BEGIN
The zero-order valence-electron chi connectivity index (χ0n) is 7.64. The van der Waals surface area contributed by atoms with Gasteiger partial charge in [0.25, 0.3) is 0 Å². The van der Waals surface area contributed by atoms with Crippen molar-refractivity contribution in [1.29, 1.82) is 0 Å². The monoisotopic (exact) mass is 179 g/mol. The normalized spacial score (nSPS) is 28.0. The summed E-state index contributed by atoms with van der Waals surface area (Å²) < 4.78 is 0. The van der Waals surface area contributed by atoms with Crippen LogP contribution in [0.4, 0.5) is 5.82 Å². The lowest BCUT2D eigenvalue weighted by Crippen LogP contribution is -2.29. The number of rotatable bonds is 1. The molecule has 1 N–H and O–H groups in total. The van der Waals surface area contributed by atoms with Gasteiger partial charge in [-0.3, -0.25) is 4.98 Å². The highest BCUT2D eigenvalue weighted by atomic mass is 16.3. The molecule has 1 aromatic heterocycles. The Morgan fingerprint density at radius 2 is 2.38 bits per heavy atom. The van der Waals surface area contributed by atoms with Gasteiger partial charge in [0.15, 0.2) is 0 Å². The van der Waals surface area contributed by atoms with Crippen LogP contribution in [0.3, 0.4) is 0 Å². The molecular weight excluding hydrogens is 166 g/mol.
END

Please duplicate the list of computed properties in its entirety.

The zero-order valence-electron chi connectivity index (χ0n) is 7.64. The van der Waals surface area contributed by atoms with Gasteiger partial charge in [0.25, 0.3) is 0 Å². The van der Waals surface area contributed by atoms with Crippen molar-refractivity contribution in [1.29, 1.82) is 0 Å². The monoisotopic (exact) mass is 179 g/mol. The normalized spacial score (nSPS) is 28.0. The summed E-state index contributed by atoms with van der Waals surface area (Å²) < 4.78 is 0. The van der Waals surface area contributed by atoms with Crippen LogP contribution in [0.4, 0.5) is 5.82 Å². The lowest BCUT2D eigenvalue weighted by Crippen LogP contribution is -2.29. The number of rotatable bonds is 1. The molecule has 1 N–H and O–H groups in total. The van der Waals surface area contributed by atoms with Gasteiger partial charge in [-0.3, -0.25) is 4.98 Å². The highest BCUT2D eigenvalue weighted by atomic mass is 16.3. The molecule has 1 aromatic heterocycles. The Morgan fingerprint density at radius 2 is 2.38 bits per heavy atom. The van der Waals surface area contributed by atoms with Gasteiger partial charge in [0.15, 0.2) is 0 Å². The van der Waals surface area contributed by atoms with Crippen LogP contribution in [0.3, 0.4) is 0 Å². The molecular weight excluding hydrogens is 166 g/mol.